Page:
His sense of belonging to the ship is ironic because the ship itself is something unstable, moving on the bosom of the sea, and is subject to many hazards. Moreover, he seems to regard himself as one who is in complete control of things. But when Mildred visits the stokehole, and makes an obnoxious remark about him that he is a “filthy beast”, Yank finds the stokehole no more livable and goes out of it. He realizes now that the outside world, the wide expanse of the ocean and Mildred’s society, are all beyond his control. He feels like nobody despite his tremendous physical strength.
After the irony concerning the existence of the material aspects of Yank’s being and his surroundings, come his efforts to behave like a man. Though he tries to think, like a human being, because thinking power differentiates man from animals, he cannot think properly and acts like an unthinking beast.
Mildred’s attitude towards the black color is romantic; she says she likes the black clouds when it contrasts with the shinning sky. But ironically when she sees Yank’s body blackened with sweat and toil, she conies to hate him, regard him as a filthy beast. Mildred, again, goes to visit the workers in order to help them by sympathizing with him. But when she visits, she comes to hate Yank.
The evolutionary process of gradual development of the human species from the animal species is also ironically reversed. Yank, human being, becomes caged animal, the hairy ape. He regresses in to the racial, atavistic and biological past.
The strollers of the Fifth Avenue seem more inclined to wonder and admire the monkey furs than a real human being like Yank. They are so insensible, though as human beings they are expected to have enough sensibility that they react like mechanical objects making the identical response when Yank bumps into them.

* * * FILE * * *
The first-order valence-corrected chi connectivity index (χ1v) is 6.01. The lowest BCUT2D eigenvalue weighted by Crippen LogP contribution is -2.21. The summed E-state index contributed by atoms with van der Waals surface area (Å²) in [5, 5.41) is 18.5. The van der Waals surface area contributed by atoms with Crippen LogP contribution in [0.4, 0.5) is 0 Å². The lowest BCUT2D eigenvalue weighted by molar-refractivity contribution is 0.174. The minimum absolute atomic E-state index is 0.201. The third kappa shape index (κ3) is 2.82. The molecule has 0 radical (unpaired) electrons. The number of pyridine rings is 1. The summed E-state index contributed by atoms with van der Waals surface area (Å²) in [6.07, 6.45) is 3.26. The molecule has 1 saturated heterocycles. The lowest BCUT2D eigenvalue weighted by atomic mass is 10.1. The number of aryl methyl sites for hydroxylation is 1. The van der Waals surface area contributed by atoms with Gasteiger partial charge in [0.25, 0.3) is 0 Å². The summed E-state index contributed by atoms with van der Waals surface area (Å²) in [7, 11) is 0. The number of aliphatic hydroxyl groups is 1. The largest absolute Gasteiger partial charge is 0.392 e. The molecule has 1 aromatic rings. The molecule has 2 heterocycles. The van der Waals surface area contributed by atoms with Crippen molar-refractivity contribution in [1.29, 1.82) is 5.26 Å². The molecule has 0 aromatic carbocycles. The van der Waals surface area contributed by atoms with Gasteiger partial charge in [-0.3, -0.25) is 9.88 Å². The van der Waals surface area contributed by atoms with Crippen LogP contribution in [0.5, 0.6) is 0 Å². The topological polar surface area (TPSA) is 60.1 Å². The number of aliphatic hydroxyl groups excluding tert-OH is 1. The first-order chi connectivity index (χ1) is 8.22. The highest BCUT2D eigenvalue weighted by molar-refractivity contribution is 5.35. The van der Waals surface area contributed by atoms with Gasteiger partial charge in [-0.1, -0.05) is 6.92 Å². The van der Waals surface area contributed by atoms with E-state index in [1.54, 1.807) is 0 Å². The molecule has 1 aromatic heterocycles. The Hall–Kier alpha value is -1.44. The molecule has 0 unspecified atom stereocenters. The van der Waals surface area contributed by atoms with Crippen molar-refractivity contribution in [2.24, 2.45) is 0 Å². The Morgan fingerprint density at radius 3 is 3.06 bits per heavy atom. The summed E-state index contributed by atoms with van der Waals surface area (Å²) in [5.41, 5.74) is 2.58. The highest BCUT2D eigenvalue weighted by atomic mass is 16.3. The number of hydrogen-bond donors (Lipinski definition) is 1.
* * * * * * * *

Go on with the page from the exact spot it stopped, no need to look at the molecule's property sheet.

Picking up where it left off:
Finally, Yank thinks himself an ape, though he fights against the idea all through, and addresses the gorilla at the zoo as his brother. But even the gorilla does not accept him as his brother, and crushes him to death. Death at the hands of someone whom he regards as “brother” is really ironical.
The whole structure of the drama is conceived within the framework of an irony in the life of its protagonist, Yank. Within this general framework other ironies are also accommodated. For example, the irony involved in the situation of Mildred’s visit to the stokehole, in order to find the conditions of the workers and to help them by doing something for their welfare. But ironically, instead of being an agent of their help, she becomes a victim of their terrifying appearance, and faints from the horror of the scene. Paddy’s nostalgic account of the conditions of the ships on the sea in the past in the context of the vast expanse of cosmic beauty of the whole creation is in ironic contrast with the horrible confinement of the workers in the narrow stokehole of the ship. In this way even a very small situation or incident in the drama seems to have an ironical implication.
We see that all through the drama irony has been used as a principle of structure, and the success of the drama is largely due to this all-pervasive irony very artistically employed by the dramatist.